ProShare Advisors and Direxion Shares, the two competing leveraged ETF providers, say that these funds aren’t intended to be held without close monitoring. The Securities and Exchange Commission has long contended that investors in leveraged ETFs are “confused about the performance objectives.”

Professional trader Aaron Levitt, writing on ETFdb.com, pointed out that structured, leveraged ETFs provide an amplified return for a single day. Just one. If you have a string of great days with no major switchbacks (volatility) they work. Then they reset and provide that same amplified return for the next day. Levitt says that’s the biggest misconception ma

Many investors have about leverage ETFs. They assume that if the index is up 8% for the year, then their 2x leveraged ETF will be up 16%. That simply is not how they work--Steve and Sinclair review leverage ETFs, how they really work, and WHEN they really work.

In the Q & A segment, Steve points out two key reasons why retiring professionals are changing their approach to IRA rollovers. He then takes a look at professional trader Jared Woodard's analysis of the coming year. Important points.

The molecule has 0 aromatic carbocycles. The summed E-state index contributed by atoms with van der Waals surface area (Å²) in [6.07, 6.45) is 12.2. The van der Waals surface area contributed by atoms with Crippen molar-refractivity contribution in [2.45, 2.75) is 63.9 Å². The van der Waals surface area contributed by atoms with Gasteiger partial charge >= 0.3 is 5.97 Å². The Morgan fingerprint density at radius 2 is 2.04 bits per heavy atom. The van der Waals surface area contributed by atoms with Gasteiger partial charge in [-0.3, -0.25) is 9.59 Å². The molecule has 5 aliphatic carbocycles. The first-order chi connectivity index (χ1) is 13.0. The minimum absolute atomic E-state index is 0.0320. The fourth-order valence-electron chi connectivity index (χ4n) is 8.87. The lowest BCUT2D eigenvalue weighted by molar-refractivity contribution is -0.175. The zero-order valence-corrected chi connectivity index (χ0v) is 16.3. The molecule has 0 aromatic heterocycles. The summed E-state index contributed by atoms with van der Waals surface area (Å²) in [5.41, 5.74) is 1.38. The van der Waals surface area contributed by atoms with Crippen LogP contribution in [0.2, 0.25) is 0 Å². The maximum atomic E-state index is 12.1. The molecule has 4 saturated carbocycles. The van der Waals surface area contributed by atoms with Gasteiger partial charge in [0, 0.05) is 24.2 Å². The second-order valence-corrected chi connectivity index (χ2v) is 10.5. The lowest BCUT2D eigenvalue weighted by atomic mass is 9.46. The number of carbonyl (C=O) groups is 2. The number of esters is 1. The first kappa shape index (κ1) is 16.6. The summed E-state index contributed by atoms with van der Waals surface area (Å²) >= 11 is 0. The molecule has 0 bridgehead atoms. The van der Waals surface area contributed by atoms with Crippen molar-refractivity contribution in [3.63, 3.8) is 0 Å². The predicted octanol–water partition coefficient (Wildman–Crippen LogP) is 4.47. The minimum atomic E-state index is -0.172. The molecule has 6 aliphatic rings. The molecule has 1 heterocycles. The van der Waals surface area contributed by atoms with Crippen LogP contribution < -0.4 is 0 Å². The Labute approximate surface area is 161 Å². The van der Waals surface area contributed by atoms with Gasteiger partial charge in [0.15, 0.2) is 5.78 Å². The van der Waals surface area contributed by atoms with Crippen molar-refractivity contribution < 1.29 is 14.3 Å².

Jan 4, 2016

Happy New Year!
Steve and Sinclair review the news on a day where the markets opened with a downward bang.
Nick Grovich stops in to talk about the precious metals outlook.
Steve reviews the difference a hundred years can make:
The average life expectancy for men was 49.6 years and for women 54.3 years. Today, at birth its 81.2 years females ; for males, it's 76.4 years, among the fastest growing age groups are the 80s and 90s
In 1916, fuel for cars was sold in drug stores only. Only 14 percent of the homes had a bathtub. Only 8 percent of the homes had a telephone, yet
eighteen percent of households had at least one full-time servant or domestic help.

Most women only washed their hair once a month and used Borax or egg yolks for shampoo.
Canada passed a law that prohibited poor people from entering into their country for any reason.

The population of Las Vegas, Nevada was 30.

A competent accountant could expect to earn $2000 per year.
A dentist made $2,500 per year. They charged $1.00 per filling.
A veterinarian made between $1,500 and $4,000 per year.
And, a mechanical engineer about $5,000 per year, twice the dentist

Which assets have never lost money in those 100 years?

Check out Mastering Money for details

 

Dec 31, 2015

Truck-driver teams have emerged as the shipping heroes of the holidays.